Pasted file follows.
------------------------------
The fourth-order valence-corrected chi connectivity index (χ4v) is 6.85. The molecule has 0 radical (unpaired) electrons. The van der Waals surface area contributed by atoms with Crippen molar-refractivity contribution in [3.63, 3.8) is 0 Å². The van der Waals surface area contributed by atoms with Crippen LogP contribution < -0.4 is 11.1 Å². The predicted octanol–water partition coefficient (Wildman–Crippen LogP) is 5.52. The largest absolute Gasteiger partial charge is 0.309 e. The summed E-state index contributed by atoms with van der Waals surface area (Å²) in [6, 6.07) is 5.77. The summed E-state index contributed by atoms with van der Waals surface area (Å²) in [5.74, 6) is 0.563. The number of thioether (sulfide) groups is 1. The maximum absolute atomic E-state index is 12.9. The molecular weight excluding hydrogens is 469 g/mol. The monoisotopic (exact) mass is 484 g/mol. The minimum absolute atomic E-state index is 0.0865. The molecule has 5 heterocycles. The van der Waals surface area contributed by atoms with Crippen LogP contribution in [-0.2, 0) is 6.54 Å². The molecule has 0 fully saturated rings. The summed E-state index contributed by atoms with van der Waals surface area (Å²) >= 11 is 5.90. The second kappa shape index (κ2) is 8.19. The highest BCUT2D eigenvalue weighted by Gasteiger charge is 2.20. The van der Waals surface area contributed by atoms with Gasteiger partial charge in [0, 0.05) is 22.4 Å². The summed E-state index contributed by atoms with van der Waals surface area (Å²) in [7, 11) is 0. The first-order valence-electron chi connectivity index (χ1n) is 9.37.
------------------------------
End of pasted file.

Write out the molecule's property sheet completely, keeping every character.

The fourth-order valence-corrected chi connectivity index (χ4v) is 6.85. The molecule has 0 radical (unpaired) electrons. The van der Waals surface area contributed by atoms with Crippen molar-refractivity contribution in [3.63, 3.8) is 0 Å². The van der Waals surface area contributed by atoms with Crippen LogP contribution < -0.4 is 11.1 Å². The predicted octanol–water partition coefficient (Wildman–Crippen LogP) is 5.52. The largest absolute Gasteiger partial charge is 0.309 e. The summed E-state index contributed by atoms with van der Waals surface area (Å²) in [6, 6.07) is 5.77. The summed E-state index contributed by atoms with van der Waals surface area (Å²) in [5.74, 6) is 0.563. The number of thioether (sulfide) groups is 1. The maximum absolute atomic E-state index is 12.9. The molecular weight excluding hydrogens is 469 g/mol. The monoisotopic (exact) mass is 484 g/mol. The minimum absolute atomic E-state index is 0.0865. The molecule has 5 heterocycles. The van der Waals surface area contributed by atoms with Crippen LogP contribution in [-0.2, 0) is 6.54 Å². The molecule has 0 fully saturated rings. The summed E-state index contributed by atoms with van der Waals surface area (Å²) >= 11 is 5.90. The second kappa shape index (κ2) is 8.19. The highest BCUT2D eigenvalue weighted by Gasteiger charge is 2.20. The van der Waals surface area contributed by atoms with Gasteiger partial charge in [0, 0.05) is 22.4 Å². The summed E-state index contributed by atoms with van der Waals surface area (Å²) in [7, 11) is 0. The first-order valence-electron chi connectivity index (χ1n) is 9.37.